Guitar Player|September 2021
This month, we present the conclusion of our look at John Scofield’s sophisticated reinvention of a country classic.

LAST MONTH, WE looked at the melody and form to John Scofield’s instrumental cover of “Mama Tried,” the popular country tune written by Merle Haggard, which Scofield recorded for his Grammy Award-winning 2016 album Country for Old Men. In this conclusion to our two-part lesson, we’ll focus on highlights from Scofield’s improvised solo and discuss how he used jazz vocabulary to imply sophisticated harmonic movement over the basic underlying chord progression.

As stated in part 1, Scofield played his arrangement in standard tuning and in the concert key of Eb. He also used a capo at the 1st fret. For purposes of this lesson, we’ll forego the use of a capo and tune our guitars down a half step, to Eb standard (low to high: Eb, Ab, Db, Gb, Bb, Eb), and think “key of E.”

The solo is played over the repeating 16-bar chord progression that functions as the verse in the main melody section (see Fig. 1). Although the tune is built around basic chords, the single-note lines that Scofield plays imply more complex harmonic moves that are usually associated with jazz and bebop. In the following examples, we’ll discuss a few concepts Scofield used and how they were tastefully applied to this simple form.

If you’ve ever played a 12-bar blues, you’re familiar with the term turnaround. This refers to the last two bars of the repeating form, where the chord progression comes to a conclusion by setting up a compelling return to the beginning of the form. You can also find various turnarounds in other chord progressions and forms. For example, in “Mama Tried,” the solo section is a repeating 16-bar form, for which the last four bars function as the turnaround. All the turnaround examples we will examine in this lesson are based on the chord progression D7 - C#7 - F#7 - B7, which cycles back to the I chord, E.

It’s important to note that the lines John played over the turnaround often imply added harmonic extensions on top of the basic chord structure, which is why I have included the names of the “implied” chords above the staff in each of the following examples. Try using a looper pedal to record the implied chords, or have someone accompany you so that you can hear how the single-note lines effectively describe the more complex implied harmony.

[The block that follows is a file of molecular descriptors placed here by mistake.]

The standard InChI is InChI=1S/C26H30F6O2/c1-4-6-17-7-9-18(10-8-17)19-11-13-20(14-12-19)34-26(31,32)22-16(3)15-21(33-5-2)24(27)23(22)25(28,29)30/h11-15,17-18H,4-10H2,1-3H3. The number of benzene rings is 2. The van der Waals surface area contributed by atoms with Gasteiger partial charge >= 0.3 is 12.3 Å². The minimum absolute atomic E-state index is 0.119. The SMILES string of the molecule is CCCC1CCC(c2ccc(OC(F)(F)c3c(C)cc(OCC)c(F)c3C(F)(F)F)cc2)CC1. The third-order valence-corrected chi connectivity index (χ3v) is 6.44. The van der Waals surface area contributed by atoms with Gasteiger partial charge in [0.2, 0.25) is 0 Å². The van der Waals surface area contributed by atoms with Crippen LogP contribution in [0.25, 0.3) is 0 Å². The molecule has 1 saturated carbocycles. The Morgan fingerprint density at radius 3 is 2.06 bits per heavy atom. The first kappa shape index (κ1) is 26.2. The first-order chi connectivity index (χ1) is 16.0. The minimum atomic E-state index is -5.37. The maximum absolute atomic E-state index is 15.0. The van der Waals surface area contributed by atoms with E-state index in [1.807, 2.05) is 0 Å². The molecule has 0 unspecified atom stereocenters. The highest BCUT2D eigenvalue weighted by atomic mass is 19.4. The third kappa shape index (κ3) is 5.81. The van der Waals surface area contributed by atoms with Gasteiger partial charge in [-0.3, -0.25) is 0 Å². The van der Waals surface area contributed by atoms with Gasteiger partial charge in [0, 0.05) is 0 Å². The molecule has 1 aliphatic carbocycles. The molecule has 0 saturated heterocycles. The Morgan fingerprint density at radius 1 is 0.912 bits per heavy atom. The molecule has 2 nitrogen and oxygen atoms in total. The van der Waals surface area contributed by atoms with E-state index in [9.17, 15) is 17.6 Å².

If you’re playing with a bass player and no other chord instrument, he or she can play the root notes to the basic country changes and you can play all of these fancy licks over top without any problems, and it will sound cool. However, if you do have a chord instrument playing with you, the fancy stuff might make more sense to your ears if the person accompanying you reinforces the implied chord changes. I recommend experimenting with both approaches and comparing the difference between them.

The first turnaround we’ll examine is shown in Ex. 6 and occurs in the last four bars of Scofield’s first solo chorus (0:55–1:01) The first half of the line cycles through the progression D13 - C#7 - F#7b9 - B7. This is basically the same progression as D7 - C#7 - F#7 - B7 but with some implied harmonic extensions on the D7 and F#7 chords. If you ever have to solo over a fast tune with chords that change at the rate of two to a bar, you can simplify things by addressing only the second chord in each bar. For instance, in the first bar of this turnaround, we have D13 to C#7, which can be simplified to C#7, in terms of what chord to target. And in the bar that follows, we have F#7b9 to B7, which likewise can be reduced to one bar of B7. In other words, we have simplified the solo changes to one bar of C#7 followed by a bar of B7. On C#7, John plays notes from the C# Mixolydian mode (C#, D#, E#, F#, G#, A#, B) with the passing tones A (the b6) and E (the b3) added. The A falls on an upbeat of beat 1 and serves as a lead-in note, whereas the E falls on the downbeat of beat 3 and resolves to the major 3rd of the C#7 chord, E# (written here as F).

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